I wouldn’t be farming if I couldn’t be block calving
 

vantage

Member
Location
Pembs
This thread reminds me of a story of some particularly hard working Asians, picking veg in the Vale of Glamorgan. Apparently used to start at 7 , having driven from Birmingham, work all day, then late on drive back to Birmingham, ready to repeat the next day.
The farmer told the rep who told me the story, that he’d observed that there were three types of workers, ones with a turban were ”pull start”, ones with a dot on the forehead were”push start” and the ones with poor teeth were” kick start”! :ROFLMAO:
 
Depends how you value stuff though, a friend who is a lecturer at a uni said half the lecturers we plotting their escape. Contentment is elusive for a vast many . I think we all must question what we are doing at some point in our careers.

sometimes I think farmers think if you aren’t a farmer working every hour sent your only a lazy bugger .
 
Depends how you value stuff though, a friend who is a lecturer at a uni said half the lecturers we plotting their escape. Contentment is elusive for a vast many . I think we all must question what we are doing at some point in our careers.

sometimes I think farmers think if you aren’t a farmer working every hour sent your only a lazy bugger .
Absolutely
 

DairyNerd

Member
Livestock Farmer
We are small and I find the lack of holidays the worst thing but for me the positives outweigh the negatives many times over. There is a small group of farmers who seem to think everyone else lives some luxurious lifestyle driving new cars and playing golf in Dubai. Clearly there is a wide range of lifestyles in farming and outside but try bringing up a family in a small house or even flat with little outside space, possibly in an area where you or at least your kids worry about walking home after dark, that is the reality for a lot of people. I have a friend who grew up in London, one day his brother rang him to tell him he had been mugged at the top of their road, they talked like it was normal, he then told me it was the third time in two years. Think i'll stick where i am thanks.

I really don't see the sense in moaning about farming, if I get to the stage where i don't enjoy it i'll go and do something else.
 
We are small and I find the lack of holidays the worst thing but for me the positives outweigh the negatives many times over. There is a small group of farmers who seem to think everyone else lives some luxurious lifestyle driving new cars and playing golf in Dubai. Clearly there is a wide range of lifestyles in farming and outside but try bringing up a family in a small house or even flat with little outside space, possibly in an area where you or at least your kids worry about walking home after dark, that is the reality for a lot of people. I have a friend who grew up in London, one day his brother rang him to tell him he had been mugged at the top of their road, they talked like it was normal, he then told me it was the third time in two years. Think i'll stick where i am thanks.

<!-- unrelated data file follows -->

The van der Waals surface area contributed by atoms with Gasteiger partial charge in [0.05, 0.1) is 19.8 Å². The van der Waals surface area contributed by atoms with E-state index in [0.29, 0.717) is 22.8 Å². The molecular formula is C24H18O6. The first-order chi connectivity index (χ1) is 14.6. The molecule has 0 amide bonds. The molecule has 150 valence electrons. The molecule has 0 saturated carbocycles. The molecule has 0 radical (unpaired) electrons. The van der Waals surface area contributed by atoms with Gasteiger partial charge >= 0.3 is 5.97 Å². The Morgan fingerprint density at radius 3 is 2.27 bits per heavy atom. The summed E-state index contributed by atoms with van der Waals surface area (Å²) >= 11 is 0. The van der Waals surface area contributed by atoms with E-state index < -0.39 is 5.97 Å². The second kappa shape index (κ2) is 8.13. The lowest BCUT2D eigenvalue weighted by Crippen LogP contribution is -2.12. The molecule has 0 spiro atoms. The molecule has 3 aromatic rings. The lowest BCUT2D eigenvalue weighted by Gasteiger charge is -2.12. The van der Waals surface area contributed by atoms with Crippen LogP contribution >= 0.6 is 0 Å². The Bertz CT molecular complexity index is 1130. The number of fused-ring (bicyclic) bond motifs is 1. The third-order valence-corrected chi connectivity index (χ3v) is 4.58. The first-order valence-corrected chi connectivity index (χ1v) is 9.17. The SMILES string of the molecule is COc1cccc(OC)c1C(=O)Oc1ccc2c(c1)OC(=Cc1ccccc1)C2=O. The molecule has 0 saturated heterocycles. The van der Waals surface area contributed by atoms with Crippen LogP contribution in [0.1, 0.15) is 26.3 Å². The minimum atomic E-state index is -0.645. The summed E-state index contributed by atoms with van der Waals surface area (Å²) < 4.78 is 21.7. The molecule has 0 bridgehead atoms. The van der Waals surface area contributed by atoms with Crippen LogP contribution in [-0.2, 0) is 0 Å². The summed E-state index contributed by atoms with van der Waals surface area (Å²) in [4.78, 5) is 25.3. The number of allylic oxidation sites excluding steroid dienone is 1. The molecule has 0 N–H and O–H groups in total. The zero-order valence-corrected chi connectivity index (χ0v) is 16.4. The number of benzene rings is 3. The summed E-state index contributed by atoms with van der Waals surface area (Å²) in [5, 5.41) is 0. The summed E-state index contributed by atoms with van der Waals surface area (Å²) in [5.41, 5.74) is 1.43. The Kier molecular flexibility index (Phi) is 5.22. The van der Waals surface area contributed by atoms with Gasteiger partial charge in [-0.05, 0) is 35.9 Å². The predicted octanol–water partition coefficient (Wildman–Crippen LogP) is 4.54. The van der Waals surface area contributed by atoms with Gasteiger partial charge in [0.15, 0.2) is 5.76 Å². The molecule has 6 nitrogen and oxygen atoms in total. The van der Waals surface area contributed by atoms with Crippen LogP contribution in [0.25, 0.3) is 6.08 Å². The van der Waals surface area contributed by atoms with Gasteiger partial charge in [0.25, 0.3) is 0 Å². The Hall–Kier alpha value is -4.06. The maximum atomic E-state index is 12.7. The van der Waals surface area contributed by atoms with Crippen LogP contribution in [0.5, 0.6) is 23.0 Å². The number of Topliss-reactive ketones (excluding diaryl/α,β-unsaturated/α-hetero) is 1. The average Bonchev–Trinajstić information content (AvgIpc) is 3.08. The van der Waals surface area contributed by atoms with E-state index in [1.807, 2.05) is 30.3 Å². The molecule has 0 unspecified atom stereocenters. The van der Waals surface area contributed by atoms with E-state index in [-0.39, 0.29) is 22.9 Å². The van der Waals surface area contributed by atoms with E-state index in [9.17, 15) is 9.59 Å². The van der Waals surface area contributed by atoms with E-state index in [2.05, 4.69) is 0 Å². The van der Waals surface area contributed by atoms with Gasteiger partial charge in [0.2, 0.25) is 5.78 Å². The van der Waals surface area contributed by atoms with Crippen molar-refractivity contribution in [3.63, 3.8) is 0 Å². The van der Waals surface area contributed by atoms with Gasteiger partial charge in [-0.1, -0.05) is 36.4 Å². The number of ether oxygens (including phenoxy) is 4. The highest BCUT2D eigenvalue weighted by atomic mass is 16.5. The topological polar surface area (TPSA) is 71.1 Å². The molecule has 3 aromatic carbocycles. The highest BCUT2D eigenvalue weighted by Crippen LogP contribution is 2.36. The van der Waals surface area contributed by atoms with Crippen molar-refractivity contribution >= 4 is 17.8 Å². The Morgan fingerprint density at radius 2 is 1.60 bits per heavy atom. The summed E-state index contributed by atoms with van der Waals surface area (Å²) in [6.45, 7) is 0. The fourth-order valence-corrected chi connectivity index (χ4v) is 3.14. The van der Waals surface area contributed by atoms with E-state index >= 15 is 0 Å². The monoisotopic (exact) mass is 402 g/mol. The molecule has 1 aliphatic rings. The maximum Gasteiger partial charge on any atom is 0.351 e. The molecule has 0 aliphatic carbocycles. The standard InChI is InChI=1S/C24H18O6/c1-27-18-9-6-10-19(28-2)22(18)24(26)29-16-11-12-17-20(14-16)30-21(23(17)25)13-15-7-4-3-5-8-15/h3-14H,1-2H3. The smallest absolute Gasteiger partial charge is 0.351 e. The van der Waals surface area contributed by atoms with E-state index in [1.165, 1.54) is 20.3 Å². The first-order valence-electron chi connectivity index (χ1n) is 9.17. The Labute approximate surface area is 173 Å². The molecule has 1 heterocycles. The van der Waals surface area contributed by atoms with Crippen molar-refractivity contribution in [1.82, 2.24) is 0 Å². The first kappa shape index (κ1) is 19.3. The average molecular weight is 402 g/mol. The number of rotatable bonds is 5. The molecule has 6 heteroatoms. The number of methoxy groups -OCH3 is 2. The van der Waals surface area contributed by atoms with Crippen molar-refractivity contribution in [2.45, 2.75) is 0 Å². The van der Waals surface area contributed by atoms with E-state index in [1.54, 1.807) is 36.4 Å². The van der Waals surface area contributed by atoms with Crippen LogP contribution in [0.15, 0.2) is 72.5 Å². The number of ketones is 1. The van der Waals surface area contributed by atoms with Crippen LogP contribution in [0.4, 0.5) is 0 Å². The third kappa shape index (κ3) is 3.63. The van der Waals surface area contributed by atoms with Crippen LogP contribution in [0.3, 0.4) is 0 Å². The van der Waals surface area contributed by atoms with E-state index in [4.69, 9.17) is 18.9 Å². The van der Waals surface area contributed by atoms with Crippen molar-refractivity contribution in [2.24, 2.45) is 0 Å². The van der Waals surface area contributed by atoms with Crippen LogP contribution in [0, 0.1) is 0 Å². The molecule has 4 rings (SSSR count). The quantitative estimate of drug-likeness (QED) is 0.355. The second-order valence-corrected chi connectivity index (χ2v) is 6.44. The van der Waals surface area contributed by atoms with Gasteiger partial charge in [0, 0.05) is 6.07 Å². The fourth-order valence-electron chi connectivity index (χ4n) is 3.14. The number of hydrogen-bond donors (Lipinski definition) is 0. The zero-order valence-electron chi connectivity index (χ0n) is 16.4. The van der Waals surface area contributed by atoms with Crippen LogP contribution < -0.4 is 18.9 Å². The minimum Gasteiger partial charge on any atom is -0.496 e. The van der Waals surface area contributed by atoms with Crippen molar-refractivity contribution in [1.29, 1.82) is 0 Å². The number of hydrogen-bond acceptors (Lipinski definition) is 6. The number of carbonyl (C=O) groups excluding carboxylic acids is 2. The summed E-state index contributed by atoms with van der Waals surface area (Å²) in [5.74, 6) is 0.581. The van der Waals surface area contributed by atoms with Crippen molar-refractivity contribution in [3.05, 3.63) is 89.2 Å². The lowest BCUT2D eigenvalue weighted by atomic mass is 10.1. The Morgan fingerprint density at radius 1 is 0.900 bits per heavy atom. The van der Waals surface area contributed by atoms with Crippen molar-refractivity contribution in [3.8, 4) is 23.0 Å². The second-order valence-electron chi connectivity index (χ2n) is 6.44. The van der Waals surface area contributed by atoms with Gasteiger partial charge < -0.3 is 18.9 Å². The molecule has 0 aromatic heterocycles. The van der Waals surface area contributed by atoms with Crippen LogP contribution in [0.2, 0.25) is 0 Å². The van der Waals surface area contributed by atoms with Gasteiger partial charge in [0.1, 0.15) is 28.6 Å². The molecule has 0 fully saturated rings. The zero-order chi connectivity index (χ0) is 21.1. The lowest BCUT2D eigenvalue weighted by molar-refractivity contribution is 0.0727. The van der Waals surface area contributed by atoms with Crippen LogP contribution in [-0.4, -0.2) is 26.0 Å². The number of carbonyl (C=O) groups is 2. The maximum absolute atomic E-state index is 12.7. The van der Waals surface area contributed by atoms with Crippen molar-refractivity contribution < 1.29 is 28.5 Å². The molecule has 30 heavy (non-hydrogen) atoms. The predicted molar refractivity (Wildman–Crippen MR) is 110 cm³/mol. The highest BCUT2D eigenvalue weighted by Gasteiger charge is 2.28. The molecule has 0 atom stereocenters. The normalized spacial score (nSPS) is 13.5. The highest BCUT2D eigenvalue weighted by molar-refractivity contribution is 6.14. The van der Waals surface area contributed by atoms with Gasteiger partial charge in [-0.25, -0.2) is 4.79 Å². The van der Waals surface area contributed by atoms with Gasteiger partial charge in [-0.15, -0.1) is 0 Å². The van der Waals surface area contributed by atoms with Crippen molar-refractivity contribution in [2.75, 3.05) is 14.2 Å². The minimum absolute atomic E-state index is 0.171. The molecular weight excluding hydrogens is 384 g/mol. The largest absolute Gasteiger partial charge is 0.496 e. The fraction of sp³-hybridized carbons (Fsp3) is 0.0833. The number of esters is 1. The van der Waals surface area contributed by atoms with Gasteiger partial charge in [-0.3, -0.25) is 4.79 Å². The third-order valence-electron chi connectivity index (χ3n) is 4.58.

I really don't see the sense in moaning about farming, if I get to the stage where i don't enjoy it i'll go and do something else.
I’d agree with that as we are small too and despite being small just would love to switch off the brain for a while and not have to think .
 

Strauss

Member
Exactly it. As physically demanding some work is, once your body becomes accustomed to it, it isn't so bad. Farming is more the toll it takes on you mentally. It's almost impossible to switch off. Mind is always going trying to deal with the present and have an eye on the future.

Think of it in cricket terms. Top order batsmen will sleep as soundly after batting as a fast bowler will after a long day in the field bowling. Just waiting to go into bat can exhaust you if your head takes over.
 

Real cool

Member
In the early days Dairymaster used to come over with their Toyotas loaded to the hilt get on and work like he’ll get job done and away
They built the company what it is today like them or hate them they work hard
 

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HSENI names new farm safety champions

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Written by William Kellett from Agriland

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The Health and Safety Executive for Northern Ireland (HSENI) alongside the Farm Safety Partnership (FSP), has named new farm safety champions and commended the outstanding work on farm safety that has been carried out in the farming community in the last 20 years.

Two of these champions are Malcom Downey, retired principal inspector for the Agri/Food team in HSENI and Harry Sinclair, current chair of the Farm Safety Partnership and former president of the Ulster Farmers’ Union (UFU).

Improving farm safety is the key aim of HSENI’s and the FSP’s work and...